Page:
CITYWIDE — It’s time to pay the piper.

Well, actually that time came and went. Now it’s time to pay plus penalties.

City Hall’s Finance Department is in the process of making final phone calls to business owners who are late in paying their business license tax, a critical source of revenue, helping to pay for essential services such as police and fire.

At the end of February there were more than 870 businesses that had failed to pay their business license taxes for the current fiscal year (the number of businesses who have not paid changes daily as more checks are processed). The due date is Aug. 31.

Those who do not comply could face misdemeanor charges in addition to late fees. The late fee is 10 percent of the tax due for every month it is not paid, up to 100 percent of the total value.

“We are not trying to make this a punitive process,” said Pamela McGarvey, acting revenue manager for City Hall who is in charge of collecting the tax. “We are trying to be as diligent as possible. We want people to pay on time.”

There are more than 16,000 businesses in Santa Monica, the overwhelming majority of which have done just that, but for one reason or another others have not.

“We get all kinds of excuses,” McGarvey said.

Some business owners, especially property owners with four or more units, are elderly and may not be up to speed on all of their bills. Some may have simply forgot to pay while others are behind on their federal taxes or have gone out of business, failing to notify City Hall.

Such was the case for Jasmine Winston of Dutch Flower House, formerly on Pico Boulevard. Winston said she had to close the Pico location in December because business was slow. She now operates out of her home office in Pacific Palisades.

“I believe we notified them, but I’m not sure,” Winston said.

Business are required by law to notify City Hall if they close. Businesses operating after July 1 are obligated to pay the business license tax even if they fold a few months later.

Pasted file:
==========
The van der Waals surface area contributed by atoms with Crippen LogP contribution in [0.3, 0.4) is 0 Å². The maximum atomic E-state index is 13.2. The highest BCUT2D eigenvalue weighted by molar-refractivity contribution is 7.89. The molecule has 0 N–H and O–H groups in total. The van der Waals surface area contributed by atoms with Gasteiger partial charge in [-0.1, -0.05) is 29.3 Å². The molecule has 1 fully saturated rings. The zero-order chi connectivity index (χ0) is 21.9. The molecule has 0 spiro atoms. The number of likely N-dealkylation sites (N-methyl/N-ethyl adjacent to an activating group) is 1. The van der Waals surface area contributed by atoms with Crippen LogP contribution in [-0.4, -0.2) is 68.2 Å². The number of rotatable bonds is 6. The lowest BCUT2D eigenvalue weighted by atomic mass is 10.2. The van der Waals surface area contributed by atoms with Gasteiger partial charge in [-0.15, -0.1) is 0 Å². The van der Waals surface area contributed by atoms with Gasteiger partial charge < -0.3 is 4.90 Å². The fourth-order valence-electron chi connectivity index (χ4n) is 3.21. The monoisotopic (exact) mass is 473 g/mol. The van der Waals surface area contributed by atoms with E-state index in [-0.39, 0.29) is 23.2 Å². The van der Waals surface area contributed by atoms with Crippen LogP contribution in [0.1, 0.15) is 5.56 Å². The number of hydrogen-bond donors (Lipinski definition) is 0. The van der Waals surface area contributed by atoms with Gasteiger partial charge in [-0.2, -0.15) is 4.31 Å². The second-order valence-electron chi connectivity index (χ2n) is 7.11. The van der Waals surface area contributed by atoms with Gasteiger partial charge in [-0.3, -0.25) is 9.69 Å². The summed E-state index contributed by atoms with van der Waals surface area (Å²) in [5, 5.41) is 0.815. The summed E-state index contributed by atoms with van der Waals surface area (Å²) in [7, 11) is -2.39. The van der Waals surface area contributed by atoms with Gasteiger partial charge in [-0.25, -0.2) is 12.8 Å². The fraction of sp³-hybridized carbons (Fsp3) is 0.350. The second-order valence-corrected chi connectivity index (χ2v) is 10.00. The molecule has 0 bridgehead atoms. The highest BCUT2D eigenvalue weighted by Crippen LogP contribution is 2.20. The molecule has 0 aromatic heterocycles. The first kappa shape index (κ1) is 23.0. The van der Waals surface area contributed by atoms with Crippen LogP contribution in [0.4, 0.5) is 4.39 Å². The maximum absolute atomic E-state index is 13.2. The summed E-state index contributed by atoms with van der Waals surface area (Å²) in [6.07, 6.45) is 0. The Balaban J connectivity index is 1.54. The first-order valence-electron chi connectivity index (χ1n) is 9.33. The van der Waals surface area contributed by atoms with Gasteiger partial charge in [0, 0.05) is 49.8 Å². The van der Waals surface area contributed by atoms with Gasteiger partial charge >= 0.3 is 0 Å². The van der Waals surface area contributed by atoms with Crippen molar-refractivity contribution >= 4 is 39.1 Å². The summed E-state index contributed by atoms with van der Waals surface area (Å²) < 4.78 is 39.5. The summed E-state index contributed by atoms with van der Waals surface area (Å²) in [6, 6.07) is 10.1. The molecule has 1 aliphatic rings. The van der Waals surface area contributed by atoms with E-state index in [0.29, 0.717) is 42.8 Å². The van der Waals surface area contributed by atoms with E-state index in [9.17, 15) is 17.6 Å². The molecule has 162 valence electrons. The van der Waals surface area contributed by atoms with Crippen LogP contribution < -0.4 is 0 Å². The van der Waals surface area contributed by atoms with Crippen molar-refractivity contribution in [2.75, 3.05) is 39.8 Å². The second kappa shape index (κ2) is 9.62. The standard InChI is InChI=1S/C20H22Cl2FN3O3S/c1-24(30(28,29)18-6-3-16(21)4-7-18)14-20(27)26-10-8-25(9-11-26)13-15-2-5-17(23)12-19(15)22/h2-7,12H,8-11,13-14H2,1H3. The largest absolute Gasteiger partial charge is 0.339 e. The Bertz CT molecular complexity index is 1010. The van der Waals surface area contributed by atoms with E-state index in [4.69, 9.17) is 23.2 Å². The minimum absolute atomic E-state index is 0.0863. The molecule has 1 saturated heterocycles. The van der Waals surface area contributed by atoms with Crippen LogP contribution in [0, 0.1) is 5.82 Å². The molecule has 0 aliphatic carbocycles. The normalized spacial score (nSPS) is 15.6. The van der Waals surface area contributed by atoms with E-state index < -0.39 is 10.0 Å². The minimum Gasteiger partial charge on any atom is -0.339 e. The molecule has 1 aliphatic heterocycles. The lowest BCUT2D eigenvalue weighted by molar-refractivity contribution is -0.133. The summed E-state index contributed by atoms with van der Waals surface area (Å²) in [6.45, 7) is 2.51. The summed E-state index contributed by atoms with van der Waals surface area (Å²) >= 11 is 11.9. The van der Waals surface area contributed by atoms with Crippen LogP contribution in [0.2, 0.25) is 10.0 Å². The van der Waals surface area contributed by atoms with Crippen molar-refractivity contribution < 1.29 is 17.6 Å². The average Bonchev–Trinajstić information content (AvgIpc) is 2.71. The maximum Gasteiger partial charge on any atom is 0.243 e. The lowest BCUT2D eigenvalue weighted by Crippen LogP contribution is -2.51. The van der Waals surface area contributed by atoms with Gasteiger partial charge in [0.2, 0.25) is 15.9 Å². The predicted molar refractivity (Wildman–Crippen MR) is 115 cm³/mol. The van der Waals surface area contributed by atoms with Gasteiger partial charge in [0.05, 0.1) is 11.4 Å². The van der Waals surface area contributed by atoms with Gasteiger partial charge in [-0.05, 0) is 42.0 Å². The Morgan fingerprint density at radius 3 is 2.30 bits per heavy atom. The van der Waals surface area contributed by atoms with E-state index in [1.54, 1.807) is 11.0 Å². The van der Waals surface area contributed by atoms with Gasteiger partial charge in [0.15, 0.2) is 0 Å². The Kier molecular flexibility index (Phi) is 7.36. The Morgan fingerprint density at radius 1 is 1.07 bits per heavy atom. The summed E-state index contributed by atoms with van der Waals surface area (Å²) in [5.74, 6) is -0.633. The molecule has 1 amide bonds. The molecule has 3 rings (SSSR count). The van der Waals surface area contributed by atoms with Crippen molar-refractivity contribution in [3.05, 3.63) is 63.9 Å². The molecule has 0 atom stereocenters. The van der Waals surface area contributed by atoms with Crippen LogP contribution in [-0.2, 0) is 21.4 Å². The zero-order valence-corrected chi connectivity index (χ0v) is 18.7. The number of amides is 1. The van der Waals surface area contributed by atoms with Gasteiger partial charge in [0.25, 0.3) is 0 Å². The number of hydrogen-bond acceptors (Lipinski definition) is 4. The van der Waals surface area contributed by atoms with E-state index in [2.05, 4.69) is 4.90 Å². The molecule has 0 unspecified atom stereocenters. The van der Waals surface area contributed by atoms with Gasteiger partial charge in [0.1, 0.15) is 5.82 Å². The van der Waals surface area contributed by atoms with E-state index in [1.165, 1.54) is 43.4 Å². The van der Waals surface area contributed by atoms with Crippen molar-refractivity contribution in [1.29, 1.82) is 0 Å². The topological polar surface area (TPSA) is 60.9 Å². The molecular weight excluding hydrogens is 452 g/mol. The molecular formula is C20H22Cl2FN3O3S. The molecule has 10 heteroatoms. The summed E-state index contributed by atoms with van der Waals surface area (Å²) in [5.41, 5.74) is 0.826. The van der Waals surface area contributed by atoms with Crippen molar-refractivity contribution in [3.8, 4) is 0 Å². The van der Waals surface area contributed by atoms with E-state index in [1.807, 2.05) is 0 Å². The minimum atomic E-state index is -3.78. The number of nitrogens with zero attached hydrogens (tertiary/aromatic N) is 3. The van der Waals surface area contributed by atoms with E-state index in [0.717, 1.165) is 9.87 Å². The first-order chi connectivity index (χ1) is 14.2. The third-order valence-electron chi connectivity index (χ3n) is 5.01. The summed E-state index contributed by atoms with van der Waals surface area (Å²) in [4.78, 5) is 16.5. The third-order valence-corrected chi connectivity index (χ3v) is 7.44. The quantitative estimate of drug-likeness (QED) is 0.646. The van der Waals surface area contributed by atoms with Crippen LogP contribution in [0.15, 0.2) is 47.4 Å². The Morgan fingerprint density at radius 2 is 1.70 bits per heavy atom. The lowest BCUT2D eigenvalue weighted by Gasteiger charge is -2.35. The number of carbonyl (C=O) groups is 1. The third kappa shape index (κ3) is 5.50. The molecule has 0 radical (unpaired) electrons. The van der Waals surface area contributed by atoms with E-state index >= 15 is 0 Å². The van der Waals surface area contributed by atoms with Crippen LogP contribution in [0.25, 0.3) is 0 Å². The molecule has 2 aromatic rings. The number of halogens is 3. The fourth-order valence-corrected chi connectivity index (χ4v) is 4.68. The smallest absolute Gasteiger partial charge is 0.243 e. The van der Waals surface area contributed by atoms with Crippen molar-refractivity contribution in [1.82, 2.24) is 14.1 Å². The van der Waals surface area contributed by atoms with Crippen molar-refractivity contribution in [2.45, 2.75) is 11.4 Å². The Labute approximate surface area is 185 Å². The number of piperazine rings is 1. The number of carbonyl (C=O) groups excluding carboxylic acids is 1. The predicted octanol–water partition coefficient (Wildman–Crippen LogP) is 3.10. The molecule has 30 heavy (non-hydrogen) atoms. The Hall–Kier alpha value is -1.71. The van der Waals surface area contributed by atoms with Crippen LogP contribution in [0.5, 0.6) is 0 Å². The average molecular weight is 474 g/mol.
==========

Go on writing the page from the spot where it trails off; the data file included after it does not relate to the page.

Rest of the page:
Marice Egan is still responsible for paying the current fiscal year tax for KidsBizz, a clothing store on Montana Avenue. Egan is in the process of shutting her doors because of the sluggish economy and expensive rent. During an interview last week Egan said she knew she was late on paying and was planning to settle up with City Hall.

“Taxes definitely need to be paid,” Egan said. “It definitely won’t happen again.”

Egan hopes to reopen in another area of Santa Monica and does not want to burn any bridges.

“After 20 years it is unbelievably sad that I have to bail out,” she said.

One company, Overview Construction, closed because the principal contractor, Griffith Hoerner, died in a plane crash in Malibu late last year, an employee said.

Several phone calls to other businesses were not returned. Those on the failed-to-pay list as of Feb. 27 included dentists and lawyers, a limousine company, motel and a video game production house. There were a few doctors as well, plus plenty of retail outlets, restaurants and a private school. Even a monster like Google is listed.

“It’s a whole broad spectrum,” McGarvey said.

For most businesses, including auto dealerships, property managers and retailers, the tax is $1.25 per each $1,000 in gross receipts for the previous year. For contractors the tax goes up to $3 per $1,000. Those businesses that make less than $40,000 are exempt from the business tax, but are required to maintain a business license and pay all other taxes and fees. Gross receipts must be verified by federal tax returns.

The business license tax is an important source of revenue for City Hall, representing roughly 10 percent of the General Fund. Last fiscal year, City Hall collected $24.6 million and expects to collect $26.6 this year, money based on 2008’s receipts.

David Carr, a principal budget analyst in charge of investments for City Hall, said business tax revenue will flatten out next year after four years of significant growth, much of which has to do with the economy today. The projections could change as the full extent of the economic slump is not yet known.

“Things have gotten worse,” Carr said. “It’s pretty volatile. It’s hard to get a handle on it.”

The Finance Department refers only about a dozen cases to the City Attorney’s Office for prosecution each year, McGarvey said.

But once it gets to that point, offering to pay is not enough, said Terry White, a city attorney in charge of the Criminal Division.

“We are not filing charges to be a collection agency,” he said. “Offering to pay is not going to settle the matter.”

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